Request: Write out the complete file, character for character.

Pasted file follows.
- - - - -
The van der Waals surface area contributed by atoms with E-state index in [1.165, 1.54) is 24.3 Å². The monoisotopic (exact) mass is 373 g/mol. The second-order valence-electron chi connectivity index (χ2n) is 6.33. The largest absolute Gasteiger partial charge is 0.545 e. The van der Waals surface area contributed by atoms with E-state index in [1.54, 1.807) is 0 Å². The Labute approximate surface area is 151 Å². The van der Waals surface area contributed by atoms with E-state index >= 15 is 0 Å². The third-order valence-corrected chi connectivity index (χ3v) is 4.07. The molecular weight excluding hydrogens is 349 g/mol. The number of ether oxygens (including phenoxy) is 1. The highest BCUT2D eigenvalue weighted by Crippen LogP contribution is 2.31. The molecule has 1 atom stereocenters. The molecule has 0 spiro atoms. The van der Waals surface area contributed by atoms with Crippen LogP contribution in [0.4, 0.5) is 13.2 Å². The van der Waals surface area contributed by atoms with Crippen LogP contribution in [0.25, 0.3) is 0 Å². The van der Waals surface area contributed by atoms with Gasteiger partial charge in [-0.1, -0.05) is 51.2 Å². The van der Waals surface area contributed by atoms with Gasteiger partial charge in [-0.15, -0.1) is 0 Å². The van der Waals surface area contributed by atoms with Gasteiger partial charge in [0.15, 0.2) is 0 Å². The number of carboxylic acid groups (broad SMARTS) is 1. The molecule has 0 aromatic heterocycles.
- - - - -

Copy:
The van der Waals surface area contributed by atoms with E-state index in [1.165, 1.54) is 24.3 Å². The monoisotopic (exact) mass is 373 g/mol. The second-order valence-electron chi connectivity index (χ2n) is 6.33. The largest absolute Gasteiger partial charge is 0.545 e. The van der Waals surface area contributed by atoms with E-state index in [1.54, 1.807) is 0 Å². The Labute approximate surface area is 151 Å². The van der Waals surface area contributed by atoms with E-state index >= 15 is 0 Å². The third-order valence-corrected chi connectivity index (χ3v) is 4.07. The molecular weight excluding hydrogens is 349 g/mol. The number of ether oxygens (including phenoxy) is 1. The highest BCUT2D eigenvalue weighted by Crippen LogP contribution is 2.31. The molecule has 1 atom stereocenters. The molecule has 0 spiro atoms. The van der Waals surface area contributed by atoms with Crippen LogP contribution in [0.4, 0.5) is 13.2 Å². The van der Waals surface area contributed by atoms with Crippen LogP contribution in [0.25, 0.3) is 0 Å². The van der Waals surface area contributed by atoms with Gasteiger partial charge in [-0.1, -0.05) is 51.2 Å². The van der Waals surface area contributed by atoms with Gasteiger partial charge in [-0.15, -0.1) is 0 Å². The van der Waals surface area contributed by atoms with Gasteiger partial charge in [0.15, 0.2) is 0 Å². The number of carboxylic acid groups (broad SMARTS) is 1. The molecule has 0 aromatic heterocycles.